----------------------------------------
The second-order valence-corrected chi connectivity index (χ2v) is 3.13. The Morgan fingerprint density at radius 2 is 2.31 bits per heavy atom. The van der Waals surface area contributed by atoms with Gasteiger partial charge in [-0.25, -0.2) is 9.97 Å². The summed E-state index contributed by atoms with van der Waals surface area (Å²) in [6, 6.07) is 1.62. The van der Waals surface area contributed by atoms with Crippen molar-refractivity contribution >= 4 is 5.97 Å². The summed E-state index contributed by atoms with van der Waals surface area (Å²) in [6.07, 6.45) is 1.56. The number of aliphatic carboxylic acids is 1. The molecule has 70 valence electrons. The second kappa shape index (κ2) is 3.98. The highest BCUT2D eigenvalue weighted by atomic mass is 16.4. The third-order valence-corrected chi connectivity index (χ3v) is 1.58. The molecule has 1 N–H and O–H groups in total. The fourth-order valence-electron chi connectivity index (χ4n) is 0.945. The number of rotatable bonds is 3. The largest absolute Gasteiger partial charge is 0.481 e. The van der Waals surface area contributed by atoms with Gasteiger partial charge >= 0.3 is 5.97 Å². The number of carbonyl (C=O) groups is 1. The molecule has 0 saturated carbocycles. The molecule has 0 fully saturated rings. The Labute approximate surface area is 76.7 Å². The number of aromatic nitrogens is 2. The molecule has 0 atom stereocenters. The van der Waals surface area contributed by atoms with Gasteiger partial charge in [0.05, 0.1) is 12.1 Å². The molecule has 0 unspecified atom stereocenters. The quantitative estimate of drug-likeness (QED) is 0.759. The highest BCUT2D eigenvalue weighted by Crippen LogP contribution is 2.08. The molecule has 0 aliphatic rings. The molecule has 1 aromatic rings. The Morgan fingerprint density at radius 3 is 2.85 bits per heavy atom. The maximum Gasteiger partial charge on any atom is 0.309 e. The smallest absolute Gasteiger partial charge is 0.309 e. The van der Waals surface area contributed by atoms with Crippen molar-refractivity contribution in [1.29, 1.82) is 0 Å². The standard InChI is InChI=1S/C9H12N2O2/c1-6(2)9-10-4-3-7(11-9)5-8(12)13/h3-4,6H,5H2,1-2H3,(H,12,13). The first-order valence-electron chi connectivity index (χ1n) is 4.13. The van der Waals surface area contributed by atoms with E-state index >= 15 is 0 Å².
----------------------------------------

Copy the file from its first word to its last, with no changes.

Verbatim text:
The second-order valence-corrected chi connectivity index (χ2v) is 3.13. The Morgan fingerprint density at radius 2 is 2.31 bits per heavy atom. The van der Waals surface area contributed by atoms with Gasteiger partial charge in [-0.25, -0.2) is 9.97 Å². The summed E-state index contributed by atoms with van der Waals surface area (Å²) in [6, 6.07) is 1.62. The van der Waals surface area contributed by atoms with Crippen molar-refractivity contribution >= 4 is 5.97 Å². The summed E-state index contributed by atoms with van der Waals surface area (Å²) in [6.07, 6.45) is 1.56. The number of aliphatic carboxylic acids is 1. The molecule has 70 valence electrons. The second kappa shape index (κ2) is 3.98. The highest BCUT2D eigenvalue weighted by atomic mass is 16.4. The third-order valence-corrected chi connectivity index (χ3v) is 1.58. The molecule has 1 N–H and O–H groups in total. The fourth-order valence-electron chi connectivity index (χ4n) is 0.945. The number of rotatable bonds is 3. The largest absolute Gasteiger partial charge is 0.481 e. The van der Waals surface area contributed by atoms with Gasteiger partial charge >= 0.3 is 5.97 Å². The number of carbonyl (C=O) groups is 1. The molecule has 0 saturated carbocycles. The molecule has 0 fully saturated rings. The Labute approximate surface area is 76.7 Å². The number of aromatic nitrogens is 2. The molecule has 0 atom stereocenters. The van der Waals surface area contributed by atoms with Gasteiger partial charge in [0.05, 0.1) is 12.1 Å². The molecule has 0 unspecified atom stereocenters. The quantitative estimate of drug-likeness (QED) is 0.759. The highest BCUT2D eigenvalue weighted by Crippen LogP contribution is 2.08. The molecule has 0 aliphatic rings. The molecule has 1 aromatic rings. The Morgan fingerprint density at radius 3 is 2.85 bits per heavy atom. The maximum Gasteiger partial charge on any atom is 0.309 e. The smallest absolute Gasteiger partial charge is 0.309 e. The van der Waals surface area contributed by atoms with Crippen molar-refractivity contribution in [1.29, 1.82) is 0 Å². The standard InChI is InChI=1S/C9H12N2O2/c1-6(2)9-10-4-3-7(11-9)5-8(12)13/h3-4,6H,5H2,1-2H3,(H,12,13). The first-order valence-electron chi connectivity index (χ1n) is 4.13. The van der Waals surface area contributed by atoms with E-state index >= 15 is 0 Å².